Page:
House and Senate have very different priorities in their supplemental budgets

Clark Biegler
May 09, 2016

With their conference committee about to begin, the House and Senate have put together their omnibus supplemental budget bills, which have different priorities for the current projected $900 million surplus. This doesn’t come as a surprise; when the two bodies released their budget targets earlier this session, the House allocated only $2 million of the surplus to areas outside of tax and transportation, and the Senate proposed $463 million in net general fund spending for non-tax and transportation budget areas. We’ve previously blogged about the various health and human services proposals. Today’s blog looks at proposals in E-12 education, higher education and economic development.

The Senate supplemental budget proposes several investments in education. It includes $18 million in FY 2017 for school districts to establish voluntary pre-kindergarten programs, with priority given to areas with higher poverty rates and a lack of high quality pre-school options. The Senate also proposes $3 million in increased funding for the Minnesota Reading Corps. In addition, the Senate proposal sets aside funding to support development of teachers and proper placement of support staff to help improve students’ learning environments.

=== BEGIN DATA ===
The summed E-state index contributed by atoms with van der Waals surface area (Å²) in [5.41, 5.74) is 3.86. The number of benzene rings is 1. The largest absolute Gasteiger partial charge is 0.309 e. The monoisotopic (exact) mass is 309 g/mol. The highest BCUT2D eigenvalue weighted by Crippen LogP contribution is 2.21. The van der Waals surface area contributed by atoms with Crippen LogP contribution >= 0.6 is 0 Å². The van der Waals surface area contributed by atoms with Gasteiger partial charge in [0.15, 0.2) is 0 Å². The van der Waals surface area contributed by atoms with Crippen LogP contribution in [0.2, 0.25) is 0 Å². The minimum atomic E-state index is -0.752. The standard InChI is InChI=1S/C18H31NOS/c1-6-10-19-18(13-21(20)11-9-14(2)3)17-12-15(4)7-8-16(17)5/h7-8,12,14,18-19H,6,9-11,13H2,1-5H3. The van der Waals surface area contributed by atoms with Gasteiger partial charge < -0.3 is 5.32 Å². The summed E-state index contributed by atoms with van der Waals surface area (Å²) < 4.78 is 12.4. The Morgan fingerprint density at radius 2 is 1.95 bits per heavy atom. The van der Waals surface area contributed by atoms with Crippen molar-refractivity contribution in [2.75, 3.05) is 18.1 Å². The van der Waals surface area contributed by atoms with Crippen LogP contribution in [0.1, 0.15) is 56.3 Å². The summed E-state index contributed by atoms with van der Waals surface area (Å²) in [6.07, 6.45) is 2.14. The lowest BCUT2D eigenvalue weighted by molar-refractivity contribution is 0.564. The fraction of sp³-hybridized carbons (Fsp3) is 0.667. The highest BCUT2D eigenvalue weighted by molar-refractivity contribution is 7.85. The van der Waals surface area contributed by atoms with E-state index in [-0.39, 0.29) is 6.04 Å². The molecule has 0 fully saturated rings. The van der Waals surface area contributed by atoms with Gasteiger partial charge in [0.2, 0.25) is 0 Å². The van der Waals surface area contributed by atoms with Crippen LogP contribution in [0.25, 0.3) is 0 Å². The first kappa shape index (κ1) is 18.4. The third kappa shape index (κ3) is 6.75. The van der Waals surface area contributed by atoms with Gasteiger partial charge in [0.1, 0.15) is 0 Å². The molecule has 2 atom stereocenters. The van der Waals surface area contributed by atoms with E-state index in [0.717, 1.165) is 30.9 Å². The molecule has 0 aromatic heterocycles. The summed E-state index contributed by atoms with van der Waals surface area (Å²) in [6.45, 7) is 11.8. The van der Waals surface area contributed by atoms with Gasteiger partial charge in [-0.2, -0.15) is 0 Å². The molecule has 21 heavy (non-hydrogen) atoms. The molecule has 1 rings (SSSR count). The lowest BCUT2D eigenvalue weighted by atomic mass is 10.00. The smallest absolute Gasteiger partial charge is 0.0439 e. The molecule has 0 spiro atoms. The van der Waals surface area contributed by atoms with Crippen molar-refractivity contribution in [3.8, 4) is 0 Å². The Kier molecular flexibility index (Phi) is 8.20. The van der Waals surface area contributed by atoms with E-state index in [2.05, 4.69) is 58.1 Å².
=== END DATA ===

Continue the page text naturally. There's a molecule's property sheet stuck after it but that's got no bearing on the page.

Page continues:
In higher education, the Senate proposes $14 million for colleges and universities to narrow gaps in college education attainment between students of color and white students. The Senate also includes funding for the University of Minnesota to keep the price of tuition down and support for student programs at Minnesota State Colleges and Universities.

In economic development, the Senate allocates $2.5 million to make housing more affordable, $85 million for broadband for Greater Minnesota; and $34 million for the Department of Employment and Economic Development for several community development initiatives and workforce training and development.

The Senate also makes it clear that addressing equity issues is a key goal during this legislative session with a proposal that includes $91 million for FY 2017, two-thirds of which focuses on economic development and jobs.

Working with such a small target, the House’s supplemental budget proposal primarily reallocates existing funding, with new investments in only a few areas.

The House’s primary new investment is in economic development. It allocates $15 million in this biennium to increase broadband access for people in Greater Minnesota, and includes several workforce development grants which amount to $3.9 million.

In education, the House’s limited new investments are made possible through savings resulting from a loan refinancing option for some school districts (which is also included in the Senate proposal). The House includes $5 million to improve school-based mental health services and $6 million in grants for some school districts to better serve students who have challenging behaviors or may be suffering from trauma. The House also proposes $1.5 million in increased funding for the Minnesota Reading Corps. The House education bill also changes the way equity funding can be allocated. In the past, this was only available to metro area schools, but the House proposes an additional $7.7 million in FY 2017 and stipulates this equity aid be available to non-metro schools as well.

The supplemental budget conference committee will meet to negotiate on a supplemental budget bill that covers these major areas of the budget, as well as health and human services, public safety, environment, agriculture and state government.

-Clark Biegler